Andreas Lubitz 'repeatedly urged Germanwings captain to leave him alone' before setting A320 on path to French Alps crash

New details from voice recordings reveal Captain Patrick Sondheimer's final words as alarms sounded were 'Open the goddamn door!'

Adam Withnall
Monday 30 March 2015 10:17 BST
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Andreas Lubitz runs the Airport Race half marathon in Hamburg on 13 September 2009
Andreas Lubitz runs the Airport Race half marathon in Hamburg on 13 September 2009 (Reuters)

The Germanwings co-pilot who is believed to have deliberately crashed his plane into the French Alps made repeated efforts to get the captain to leave him alone in the cockpit, it emerged today.

Full transcripts of the black box voice recorder recovered from Flight 9525 revealed for the first time the apparently premeditated nature of Andreas Lubitz’s actions, which prosecutors say deliberately killed himself and 149 other people on the Airbus A320.

During the plane’s ascent, Lubitz can be heard on the voice recording telling his captain he can go to the toilet any time and reminding him he didn’t do so during their prolonged stop in Barcelona, according to a translation of Bild’s report in the Mail on Sunday.

As the plane reaches cruising height at 10.27am, Sondheimer can be heard telling his co-pilot to start preparing for landing in Dusseldorf – to which Lubitz reportedly responded in a vague and “laconic” manner and used words like “hopefully” and “we’ll see”.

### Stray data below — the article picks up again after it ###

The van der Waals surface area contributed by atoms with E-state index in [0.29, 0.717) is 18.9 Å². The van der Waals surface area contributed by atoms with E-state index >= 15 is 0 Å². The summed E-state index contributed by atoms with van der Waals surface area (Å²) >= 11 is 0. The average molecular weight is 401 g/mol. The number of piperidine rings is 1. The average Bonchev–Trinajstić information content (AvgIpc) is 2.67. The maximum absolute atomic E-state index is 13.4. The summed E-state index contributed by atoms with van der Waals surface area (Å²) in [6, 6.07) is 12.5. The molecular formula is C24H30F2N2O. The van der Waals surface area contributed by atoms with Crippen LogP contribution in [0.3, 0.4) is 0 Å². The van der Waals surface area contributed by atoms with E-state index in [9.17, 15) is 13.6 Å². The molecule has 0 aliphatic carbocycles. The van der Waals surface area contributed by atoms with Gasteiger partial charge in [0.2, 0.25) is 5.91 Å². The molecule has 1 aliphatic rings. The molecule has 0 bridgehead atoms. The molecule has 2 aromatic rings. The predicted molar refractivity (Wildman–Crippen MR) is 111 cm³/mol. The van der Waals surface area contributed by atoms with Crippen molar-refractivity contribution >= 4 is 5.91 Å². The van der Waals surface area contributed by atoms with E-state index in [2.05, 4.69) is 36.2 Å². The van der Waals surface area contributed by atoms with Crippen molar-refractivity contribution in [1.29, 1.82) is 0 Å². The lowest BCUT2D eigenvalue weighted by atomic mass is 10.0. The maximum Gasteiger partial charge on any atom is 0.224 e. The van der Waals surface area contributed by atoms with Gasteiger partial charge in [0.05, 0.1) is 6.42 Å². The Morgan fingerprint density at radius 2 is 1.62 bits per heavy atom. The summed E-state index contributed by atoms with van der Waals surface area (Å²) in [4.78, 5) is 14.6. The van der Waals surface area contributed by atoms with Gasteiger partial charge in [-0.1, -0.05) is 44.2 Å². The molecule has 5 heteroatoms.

After landing checks, Lubitz reportedly tells Sondheimer: “You can go now.” Two minutes later, the captain left the cockpit for the last time, telling his colleague: “You can take over.”

Further details were also reported by Bild about the final words used by Sondheimer as he desperately tried to gain access to the locked flight deck.

With the plane descending and an automatic alarm signal sounding, the captain can be heard shouting: “For God’s sake, open the door!”

At 10.35am a “loud metallic banging against the door” is heard, which Bild reported is more likely to be from a crowbar rather than the plane’s only axe – located next to Lubitz in the cockpit.

Trust betrayed: lessons will be learned from the Germanwings crash (Getty)

Less than two minutes later a new automatic alert sounds, warning: “Ground! Pull up! Pull up!”

Sondheimer can be heard shouting for the last time: “Open the goddamn door!”

At 10.40am the plane hit the side of the mountain. At no point during the descent can Lubitz be heard speaking, and prosecutors described his breathing as “normal”.

Last night Lubitz was described as suffering from a “serious psychosomatic illness”, and officials said he had been receiving treatment from “several” psychiatrists.

Amid reports that the pilot was worried about losing the right to fly due to deteriorating eye problems, Phil Giles, a former investigator with the UK’s Air Accident Investigation Branch, told The Independent yesterday that Germanwings would have serious questions to answer over the mental state and medical history of their employee.

The airline maintains that Lubitz’s health was regularly checked by company flight doctors and there was no indication that he was mentally ill.

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